Jan 6 panel to lay out US Capitol riot case in prime time hearing

Experts say a special panel probing the US Capitol riot will need to present a ‘coherent narrative’ and give people a reason to watch.

An explosion caused by a police munition illuminates supporters of former President Donald Trump rioting in front of the US Capitol Building one January 6, 2021.
The House panel investigating the January 6, 2021 riot at the United States Capitol says Thursday's hearing will 'provide the American people with a summary of our findings about the coordinated, multi-step effort to overturn the 2020 presidential election' [File: Leah Millis/Reuters]

The special US congressional committee investigating the January 6, 2021 insurrection at the United States Capitol will hold a highly-anticipated public hearing this week on the status of its probe into the deadly riot.

The panel has said Thursday evening’s hearing – the first of several to be held in June – will “provide the American people with a summary of our findings about the coordinated, multi-step effort to overturn the 2020 presidential election”.

The session will be carried live on most major US television news networks in prime time, something experts say aims to draw the American public’s attention to what has so far been a drawn-out and somewhat fragmented process.

“This is the committee’s opportunity to put together a coherent narrative for the American public,” said Diana C Mutz, a professor of political science and communication at the University of Pennsylvania. “Information that comes out gradually in dribs and drabs over a long period of time has not accomplished that.”

Mutz told Al Jazeera in an email that it is not entirely clear what to expect because the committee has kept things under wraps, but “the central question is the role of then-President [Donald] Trump in coordinating and orchestrating what happened on Jan. 6”.

The committee’s work

That day, a mob of Trump supporters stormed the seat of the US legislature in Washington, DC, as Congress was meeting to certify Joe Biden’s presidential victory.

The riot broke out after Trump for weeks had said the election had been “stolen” through widespread voter fraud, a false claim he repeated in an incendiary speech delivered to a crowd near the White House shortly before the Capitol building was breached.

Images of pro-Trump rioters scaling the Capitol’s walls, breaking through windows, walking unimpeded through the halls of Congress and rummaging through legislators’ offices shocked the nation and the world – and raised troubling questions about what had incited such violence.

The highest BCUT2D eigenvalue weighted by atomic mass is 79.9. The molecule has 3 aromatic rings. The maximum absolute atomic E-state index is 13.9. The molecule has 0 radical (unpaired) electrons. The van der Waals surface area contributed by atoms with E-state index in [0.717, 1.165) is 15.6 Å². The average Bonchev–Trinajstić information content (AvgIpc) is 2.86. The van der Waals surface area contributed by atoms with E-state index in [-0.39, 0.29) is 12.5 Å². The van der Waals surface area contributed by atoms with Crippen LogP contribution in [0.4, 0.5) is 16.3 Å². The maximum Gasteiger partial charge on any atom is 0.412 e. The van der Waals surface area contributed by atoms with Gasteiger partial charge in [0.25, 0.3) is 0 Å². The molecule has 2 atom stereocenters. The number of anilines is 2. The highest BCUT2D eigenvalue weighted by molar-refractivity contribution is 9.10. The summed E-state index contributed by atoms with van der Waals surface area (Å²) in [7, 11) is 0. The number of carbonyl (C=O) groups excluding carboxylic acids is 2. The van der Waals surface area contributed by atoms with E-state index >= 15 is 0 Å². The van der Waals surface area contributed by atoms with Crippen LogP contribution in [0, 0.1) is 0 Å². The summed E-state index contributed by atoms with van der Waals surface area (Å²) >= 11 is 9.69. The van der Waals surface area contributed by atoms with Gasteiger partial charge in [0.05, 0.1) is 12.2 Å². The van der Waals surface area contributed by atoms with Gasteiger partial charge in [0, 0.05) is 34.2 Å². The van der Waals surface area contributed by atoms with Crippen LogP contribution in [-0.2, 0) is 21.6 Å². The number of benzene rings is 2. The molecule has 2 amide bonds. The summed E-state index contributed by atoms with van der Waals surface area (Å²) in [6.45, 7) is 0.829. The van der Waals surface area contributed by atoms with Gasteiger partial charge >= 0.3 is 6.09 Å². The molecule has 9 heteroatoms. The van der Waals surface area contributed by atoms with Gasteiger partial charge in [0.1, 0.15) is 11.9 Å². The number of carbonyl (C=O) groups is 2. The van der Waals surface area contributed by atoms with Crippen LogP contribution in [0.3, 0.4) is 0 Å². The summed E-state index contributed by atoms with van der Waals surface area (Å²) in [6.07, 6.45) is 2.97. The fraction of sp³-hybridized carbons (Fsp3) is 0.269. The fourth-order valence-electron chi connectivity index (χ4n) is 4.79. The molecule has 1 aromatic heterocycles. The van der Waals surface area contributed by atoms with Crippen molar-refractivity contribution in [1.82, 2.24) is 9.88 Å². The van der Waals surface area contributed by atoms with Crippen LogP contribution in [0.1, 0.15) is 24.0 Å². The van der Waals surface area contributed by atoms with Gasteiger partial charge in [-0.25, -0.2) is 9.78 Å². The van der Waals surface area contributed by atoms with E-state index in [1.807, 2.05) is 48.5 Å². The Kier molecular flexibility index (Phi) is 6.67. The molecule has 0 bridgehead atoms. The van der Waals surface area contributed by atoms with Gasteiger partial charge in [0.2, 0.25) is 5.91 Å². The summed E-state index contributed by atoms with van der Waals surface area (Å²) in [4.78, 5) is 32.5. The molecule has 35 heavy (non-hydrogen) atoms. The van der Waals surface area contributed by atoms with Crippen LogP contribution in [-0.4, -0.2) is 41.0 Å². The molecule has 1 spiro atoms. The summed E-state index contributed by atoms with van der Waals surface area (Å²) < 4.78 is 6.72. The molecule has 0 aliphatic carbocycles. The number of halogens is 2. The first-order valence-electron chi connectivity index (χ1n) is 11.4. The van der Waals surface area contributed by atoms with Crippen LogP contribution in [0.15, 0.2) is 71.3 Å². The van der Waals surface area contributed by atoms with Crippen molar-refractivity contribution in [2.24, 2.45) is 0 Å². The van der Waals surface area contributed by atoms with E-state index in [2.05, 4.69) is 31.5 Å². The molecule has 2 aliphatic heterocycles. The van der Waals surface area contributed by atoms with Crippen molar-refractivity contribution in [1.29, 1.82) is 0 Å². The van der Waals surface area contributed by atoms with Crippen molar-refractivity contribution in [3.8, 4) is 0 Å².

In June 2021, the House of Representatives voted to form a select committee to investigate. Made up primarily of Democrats, but also counting two Republicans, it was tasked with examining the “facts, circumstances and causes” of what it dubbed the “domestic terrorist incident” at the Capitol.

Since then, the panel has interviewed more than 1,000 people, according to US media reports, and subpoenaed several top Trump aides and Republican legislators, as it focused much of its efforts on looking into the involvement of Trump and members of his inner circle. It is expected to provide a final report in September.

Violent insurrectionists, loyal to President Donald Trump, storm the Capitol in Washington on January 6, 2021.
Trump supporters stormed the US Capitol shortly after the then-president gave an incendiary speech near the White House on January 6, 2021 [File: John Minchillo/AP Photo]

Alex Keyssar, a professor of history and social policy at the Kennedy School of Government at Harvard University, said the House committee will likely use Thursday’s hearing to lay out a presentation of its findings – and reveal some new information that has not been released publicly yet.

“I don’t know what that will be, but I would expect that some part of what they’re going to be trying to do is provide a reason for people to watch and keep watching,” Keyssar told Al Jazeera.

He said comparisons have been made to the early 1970s, when Congress held hearings on Watergate – the political scandal involving then-President Richard Nixon – that were televised nationally and drew considerable public attention.